After Investigation, Georgia University Warns Professor Not to Preach Creationism Again or He Will Be Fired December 18, 2014

After Investigation, Georgia University Warns Professor Not to Preach Creationism Again or He Will Be Fired

Back in October, a group of science advocates including Jerry Coyne and Richard Dawkins, with the help of the Freedom From Religion Foundation, wrote a letter to Georgia Southern University.

It turned out that History professor Dr. Emerson T. McMullen (below) was teaching courses in which he advocated Creationism.

McMullen allegedly uses extra-credit assignments to try to “convert” students by inviting them to write about McMullen’s religious beliefs. He has reportedly also promoted Christian propaganda such as the recent movie “God Is Not Dead,” which pits an atheist professor against a Christian student.

Coyne examined some of the class material FFRF uncovered and expertly took apart the unscientific claims, noting that most of what McMullen said on the topic was “completely wrong.”

“A teacher should be free to express opinions, however ill-informed, so long as he or she makes it clear that they are no more than his opinions. He should not be free to penalize students who fail to parrot his opinions,” Dawkins noted. “And if his opinions include Young Earth Creationism, my personal opinion is that he is no more qualified to teach history than a ‘flat earther’ is to teach geography or a proponent of the ‘stork theory’ is to teach reproductive physiology.”

FFRF reported yesterday that the university completed its investigation and sent McMullen the results… It doesn’t look very good for him:

The memo directed McMullen to “cease religious discussion unrelated to the subject matter of [his] curriculum” and threatened termination if he did not comply.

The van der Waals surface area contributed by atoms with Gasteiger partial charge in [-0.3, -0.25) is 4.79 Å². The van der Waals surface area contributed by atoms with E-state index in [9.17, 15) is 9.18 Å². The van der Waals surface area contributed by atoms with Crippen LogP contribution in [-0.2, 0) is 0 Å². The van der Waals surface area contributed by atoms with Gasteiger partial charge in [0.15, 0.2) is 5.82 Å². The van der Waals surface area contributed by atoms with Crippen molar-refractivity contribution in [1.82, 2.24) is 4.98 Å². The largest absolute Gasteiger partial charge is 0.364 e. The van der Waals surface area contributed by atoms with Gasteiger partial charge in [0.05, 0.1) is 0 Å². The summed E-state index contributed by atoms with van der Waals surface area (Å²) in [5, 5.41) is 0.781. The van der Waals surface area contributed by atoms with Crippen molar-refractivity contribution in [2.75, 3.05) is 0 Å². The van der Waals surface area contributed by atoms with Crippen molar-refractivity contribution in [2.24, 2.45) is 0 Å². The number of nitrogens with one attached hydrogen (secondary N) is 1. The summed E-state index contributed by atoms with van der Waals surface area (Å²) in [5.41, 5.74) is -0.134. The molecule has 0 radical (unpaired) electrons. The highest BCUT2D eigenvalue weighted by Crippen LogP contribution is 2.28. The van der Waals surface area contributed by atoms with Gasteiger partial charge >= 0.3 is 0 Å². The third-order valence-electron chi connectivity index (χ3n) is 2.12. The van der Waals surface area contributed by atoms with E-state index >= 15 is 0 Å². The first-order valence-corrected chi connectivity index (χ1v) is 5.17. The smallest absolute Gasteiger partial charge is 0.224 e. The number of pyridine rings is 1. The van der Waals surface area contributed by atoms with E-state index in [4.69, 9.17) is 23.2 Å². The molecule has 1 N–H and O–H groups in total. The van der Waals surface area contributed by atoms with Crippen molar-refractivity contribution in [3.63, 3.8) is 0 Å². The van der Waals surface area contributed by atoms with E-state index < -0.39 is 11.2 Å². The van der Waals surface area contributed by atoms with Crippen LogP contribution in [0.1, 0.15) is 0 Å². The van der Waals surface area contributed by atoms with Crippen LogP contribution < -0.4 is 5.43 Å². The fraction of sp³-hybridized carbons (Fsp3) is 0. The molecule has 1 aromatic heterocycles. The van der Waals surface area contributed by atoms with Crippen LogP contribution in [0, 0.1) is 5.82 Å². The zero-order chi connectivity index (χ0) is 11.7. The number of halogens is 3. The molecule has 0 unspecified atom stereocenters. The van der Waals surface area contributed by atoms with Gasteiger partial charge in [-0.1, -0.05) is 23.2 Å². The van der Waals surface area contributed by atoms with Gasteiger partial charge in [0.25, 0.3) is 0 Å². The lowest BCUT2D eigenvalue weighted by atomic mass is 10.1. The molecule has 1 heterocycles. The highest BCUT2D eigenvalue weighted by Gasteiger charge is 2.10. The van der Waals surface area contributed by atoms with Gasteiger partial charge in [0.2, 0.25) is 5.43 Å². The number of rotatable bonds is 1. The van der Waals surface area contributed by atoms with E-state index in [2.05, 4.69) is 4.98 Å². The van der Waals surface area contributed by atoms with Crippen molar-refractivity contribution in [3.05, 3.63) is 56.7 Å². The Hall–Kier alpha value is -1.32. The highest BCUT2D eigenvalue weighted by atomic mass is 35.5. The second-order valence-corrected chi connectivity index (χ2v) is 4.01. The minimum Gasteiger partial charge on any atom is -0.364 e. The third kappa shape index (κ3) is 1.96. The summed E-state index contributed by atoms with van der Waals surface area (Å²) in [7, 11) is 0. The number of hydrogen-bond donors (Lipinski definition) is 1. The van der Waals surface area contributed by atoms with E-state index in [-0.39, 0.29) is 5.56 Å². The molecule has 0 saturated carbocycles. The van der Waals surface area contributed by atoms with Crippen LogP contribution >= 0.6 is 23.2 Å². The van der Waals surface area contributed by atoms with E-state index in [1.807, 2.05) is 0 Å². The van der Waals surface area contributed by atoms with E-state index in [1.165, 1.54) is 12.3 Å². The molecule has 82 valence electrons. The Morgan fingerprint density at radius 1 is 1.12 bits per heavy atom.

The university confirmed the allegations, and uncovered other troubling practices. These include adding an extra credit question asking students to identify one of the Ten Commandments in each exam McMullen gave between Fall 2012 and Fall 2014. The memo said that McMullen is “directed to avoid asking religion-based questions on examinations where such questions are not related to the curriculum of the course.”

Please review this memo closely and make certain to comply with the restrictions contained therein. Failure to do so will place the University at risk of violating the Establishment Clause and will result in undue pressure on the students in your courses to conform to your personal religious views. Because of those risks, failure to comply with the directives herein may also subject you to personnel action, up to and including efforts to terminate your employment with the University. Please inform me immediately should you have any questions concerning this matter.

It’s amazing that, after all he’s done, he’s basically getting off with a warning… but maybe he’ll finally change his ways now that he knows people are watching him closely.

Even if he doesn’t, he’ll always have a job speaking to church groups as a victim of anti-Christian discrimination.

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